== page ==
Since 2001, 3.4 million people have used NCOA's free and confidential BenefitsCheckUp® to find benefits programs worth over $12.8 billion that help them pay for prescription drugs, healthcare, rent, utilities, and more. Our My Medicare Matters website helps people with Medicare make the most of their coverage and choose a plan that's right for them.
Senior Community Service Employment Program
SCSEP offers valuable on-the-job training and job placement that helps older workers, particularly those who are low-income or disadvantaged, build job skills and confidence. NCOA operates 22 SCSEP projects throughout the U.S.
In terms of advocacy, NCOA is committed to strengthening public programs such as Medicare, Medicaid, Social Security, and the Older Americans Act. What does this mean in practice?
PD: NCOA brings the voices of older adults -- especially the vulnerable and disadvantaged -- and the organizations that serve them to Washington to protect and strengthen programs that work.
Last year, our grassroots One Away campaign collected and shared more than 5,000 personal stories of struggling older adults, generated 30,000 letters to Congress, and encouraged 30 organizations and over 2,000 citizen advocates to express their support for protecting and strengthening the Older Americans Act.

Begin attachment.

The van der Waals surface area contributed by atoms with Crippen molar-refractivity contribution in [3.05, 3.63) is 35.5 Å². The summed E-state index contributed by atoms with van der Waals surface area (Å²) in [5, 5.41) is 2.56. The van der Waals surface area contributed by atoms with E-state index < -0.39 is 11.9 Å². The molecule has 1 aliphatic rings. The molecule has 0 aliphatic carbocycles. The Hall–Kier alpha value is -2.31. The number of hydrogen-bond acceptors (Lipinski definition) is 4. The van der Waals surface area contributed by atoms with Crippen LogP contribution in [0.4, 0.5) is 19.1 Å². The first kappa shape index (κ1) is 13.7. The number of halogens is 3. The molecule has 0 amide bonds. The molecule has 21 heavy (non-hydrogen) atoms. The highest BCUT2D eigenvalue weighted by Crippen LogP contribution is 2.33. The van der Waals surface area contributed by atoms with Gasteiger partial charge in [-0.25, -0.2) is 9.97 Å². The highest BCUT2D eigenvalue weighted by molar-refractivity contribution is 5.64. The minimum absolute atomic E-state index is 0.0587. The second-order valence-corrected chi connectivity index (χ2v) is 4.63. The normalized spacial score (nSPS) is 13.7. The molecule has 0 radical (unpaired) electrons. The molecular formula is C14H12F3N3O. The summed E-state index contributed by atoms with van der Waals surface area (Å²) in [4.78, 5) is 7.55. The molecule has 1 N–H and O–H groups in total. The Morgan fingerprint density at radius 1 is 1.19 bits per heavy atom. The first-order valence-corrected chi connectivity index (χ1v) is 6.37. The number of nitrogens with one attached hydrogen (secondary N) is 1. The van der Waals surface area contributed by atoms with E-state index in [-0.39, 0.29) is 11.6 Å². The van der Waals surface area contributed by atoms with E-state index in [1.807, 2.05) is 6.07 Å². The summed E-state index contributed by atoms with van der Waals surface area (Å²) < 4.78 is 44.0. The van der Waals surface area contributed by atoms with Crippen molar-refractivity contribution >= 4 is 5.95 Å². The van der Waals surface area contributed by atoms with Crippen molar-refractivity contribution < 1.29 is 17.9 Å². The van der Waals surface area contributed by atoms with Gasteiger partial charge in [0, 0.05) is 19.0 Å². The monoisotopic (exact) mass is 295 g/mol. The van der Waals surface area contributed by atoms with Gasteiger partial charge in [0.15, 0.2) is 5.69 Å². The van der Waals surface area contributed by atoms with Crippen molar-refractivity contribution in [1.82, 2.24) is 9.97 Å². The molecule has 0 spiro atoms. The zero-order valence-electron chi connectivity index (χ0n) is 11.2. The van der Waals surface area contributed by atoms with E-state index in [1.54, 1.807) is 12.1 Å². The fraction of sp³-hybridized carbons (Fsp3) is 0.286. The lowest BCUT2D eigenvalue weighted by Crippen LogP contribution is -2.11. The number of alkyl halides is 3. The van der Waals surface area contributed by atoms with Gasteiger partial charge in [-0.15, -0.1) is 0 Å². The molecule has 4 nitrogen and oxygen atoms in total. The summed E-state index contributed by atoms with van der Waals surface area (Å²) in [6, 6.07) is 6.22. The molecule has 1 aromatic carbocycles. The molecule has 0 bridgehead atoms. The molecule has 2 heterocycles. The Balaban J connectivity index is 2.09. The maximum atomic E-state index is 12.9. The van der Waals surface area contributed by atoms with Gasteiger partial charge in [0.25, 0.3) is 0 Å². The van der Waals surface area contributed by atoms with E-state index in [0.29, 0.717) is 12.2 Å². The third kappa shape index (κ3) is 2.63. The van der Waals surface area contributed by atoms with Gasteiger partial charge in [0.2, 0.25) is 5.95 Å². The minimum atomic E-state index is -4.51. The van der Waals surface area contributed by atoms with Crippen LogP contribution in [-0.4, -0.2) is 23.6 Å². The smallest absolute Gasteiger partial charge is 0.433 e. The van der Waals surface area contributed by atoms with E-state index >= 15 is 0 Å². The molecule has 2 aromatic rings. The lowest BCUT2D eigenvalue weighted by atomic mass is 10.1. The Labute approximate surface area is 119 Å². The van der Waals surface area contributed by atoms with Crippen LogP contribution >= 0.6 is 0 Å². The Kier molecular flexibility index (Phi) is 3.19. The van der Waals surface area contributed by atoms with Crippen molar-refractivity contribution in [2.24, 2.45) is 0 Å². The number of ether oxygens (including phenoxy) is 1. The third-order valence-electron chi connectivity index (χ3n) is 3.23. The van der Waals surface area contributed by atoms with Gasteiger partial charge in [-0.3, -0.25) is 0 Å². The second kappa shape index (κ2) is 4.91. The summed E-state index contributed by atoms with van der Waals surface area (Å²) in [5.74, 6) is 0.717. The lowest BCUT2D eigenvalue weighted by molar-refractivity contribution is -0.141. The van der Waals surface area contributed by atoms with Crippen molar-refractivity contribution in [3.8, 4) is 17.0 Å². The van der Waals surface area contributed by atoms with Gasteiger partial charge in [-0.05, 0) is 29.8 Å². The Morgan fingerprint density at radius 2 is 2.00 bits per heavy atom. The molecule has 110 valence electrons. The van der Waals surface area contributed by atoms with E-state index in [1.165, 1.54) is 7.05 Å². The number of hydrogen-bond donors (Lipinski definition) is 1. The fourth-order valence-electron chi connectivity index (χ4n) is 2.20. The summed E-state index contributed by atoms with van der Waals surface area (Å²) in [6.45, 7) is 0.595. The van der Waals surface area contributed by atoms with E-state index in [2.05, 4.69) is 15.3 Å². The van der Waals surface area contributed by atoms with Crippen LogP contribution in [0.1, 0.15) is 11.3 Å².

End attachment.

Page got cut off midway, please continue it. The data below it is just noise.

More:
NCOA successfully advocated for $10 million in new federal funding for chronic disease self-management programs and worked with partners to protect Medicare and Medicaid beneficiaries from harmful proposed budget cuts.
If you had to name one, what is the main threat to the health and well-being of older adults today?
PD: The main threat to older adults today is losing their independence. This loss can come from a chronic illness that requires long-term care or from uncertain economic times.
What opportunities exist to get involved with NCOA?
PD: NCOA offers multiple ways for people to get involved in our work.
Older adults and caregivers can use and share our free tools and information to find the help they need to stay healthy and secure.
Professionals in aging can use our programs and resources to better serve the older adults in their community.
Advocates can add their voice to ours as we work to improve and protect programs for older adults, especially the vulnerable and disadvantaged.